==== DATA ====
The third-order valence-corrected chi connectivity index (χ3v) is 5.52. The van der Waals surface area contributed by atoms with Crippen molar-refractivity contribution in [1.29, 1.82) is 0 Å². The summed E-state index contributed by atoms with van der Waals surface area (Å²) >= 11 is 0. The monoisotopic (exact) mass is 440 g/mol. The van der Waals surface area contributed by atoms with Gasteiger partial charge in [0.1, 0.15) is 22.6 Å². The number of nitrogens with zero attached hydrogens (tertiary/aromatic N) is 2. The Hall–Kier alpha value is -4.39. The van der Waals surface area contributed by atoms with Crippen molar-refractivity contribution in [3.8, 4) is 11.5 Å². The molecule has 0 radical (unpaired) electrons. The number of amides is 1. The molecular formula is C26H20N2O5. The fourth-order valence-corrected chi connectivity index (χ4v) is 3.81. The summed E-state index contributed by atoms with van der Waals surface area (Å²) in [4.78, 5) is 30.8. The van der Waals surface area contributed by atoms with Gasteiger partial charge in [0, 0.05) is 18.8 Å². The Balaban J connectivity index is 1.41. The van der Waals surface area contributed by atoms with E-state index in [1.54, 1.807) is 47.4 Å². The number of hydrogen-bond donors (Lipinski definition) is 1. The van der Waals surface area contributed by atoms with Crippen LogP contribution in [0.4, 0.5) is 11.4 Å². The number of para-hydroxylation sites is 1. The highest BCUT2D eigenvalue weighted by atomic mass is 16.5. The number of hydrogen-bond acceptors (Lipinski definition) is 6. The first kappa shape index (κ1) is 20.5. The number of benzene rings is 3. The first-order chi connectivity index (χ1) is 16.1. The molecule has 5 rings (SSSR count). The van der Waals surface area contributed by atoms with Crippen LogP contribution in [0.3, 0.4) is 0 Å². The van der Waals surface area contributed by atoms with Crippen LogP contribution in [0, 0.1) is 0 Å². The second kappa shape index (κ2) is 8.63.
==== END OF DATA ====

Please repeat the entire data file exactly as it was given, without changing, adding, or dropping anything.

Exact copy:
The third-order valence-corrected chi connectivity index (χ3v) is 5.52. The van der Waals surface area contributed by atoms with Crippen molar-refractivity contribution in [1.29, 1.82) is 0 Å². The summed E-state index contributed by atoms with van der Waals surface area (Å²) >= 11 is 0. The monoisotopic (exact) mass is 440 g/mol. The van der Waals surface area contributed by atoms with Gasteiger partial charge in [0.1, 0.15) is 22.6 Å². The number of nitrogens with zero attached hydrogens (tertiary/aromatic N) is 2. The Hall–Kier alpha value is -4.39. The van der Waals surface area contributed by atoms with Crippen molar-refractivity contribution in [3.8, 4) is 11.5 Å². The molecule has 0 radical (unpaired) electrons. The number of amides is 1. The molecular formula is C26H20N2O5. The fourth-order valence-corrected chi connectivity index (χ4v) is 3.81. The summed E-state index contributed by atoms with van der Waals surface area (Å²) in [4.78, 5) is 30.8. The van der Waals surface area contributed by atoms with Gasteiger partial charge in [0, 0.05) is 18.8 Å². The Balaban J connectivity index is 1.41. The van der Waals surface area contributed by atoms with E-state index in [1.54, 1.807) is 47.4 Å². The number of hydrogen-bond donors (Lipinski definition) is 1. The van der Waals surface area contributed by atoms with Crippen LogP contribution in [0.4, 0.5) is 11.4 Å². The number of para-hydroxylation sites is 1. The highest BCUT2D eigenvalue weighted by atomic mass is 16.5. The number of hydrogen-bond acceptors (Lipinski definition) is 6. The first kappa shape index (κ1) is 20.5. The number of benzene rings is 3. The first-order chi connectivity index (χ1) is 16.1. The molecule has 5 rings (SSSR count). The van der Waals surface area contributed by atoms with Crippen LogP contribution in [0.3, 0.4) is 0 Å². The van der Waals surface area contributed by atoms with Crippen LogP contribution in [0, 0.1) is 0 Å². The second kappa shape index (κ2) is 8.63.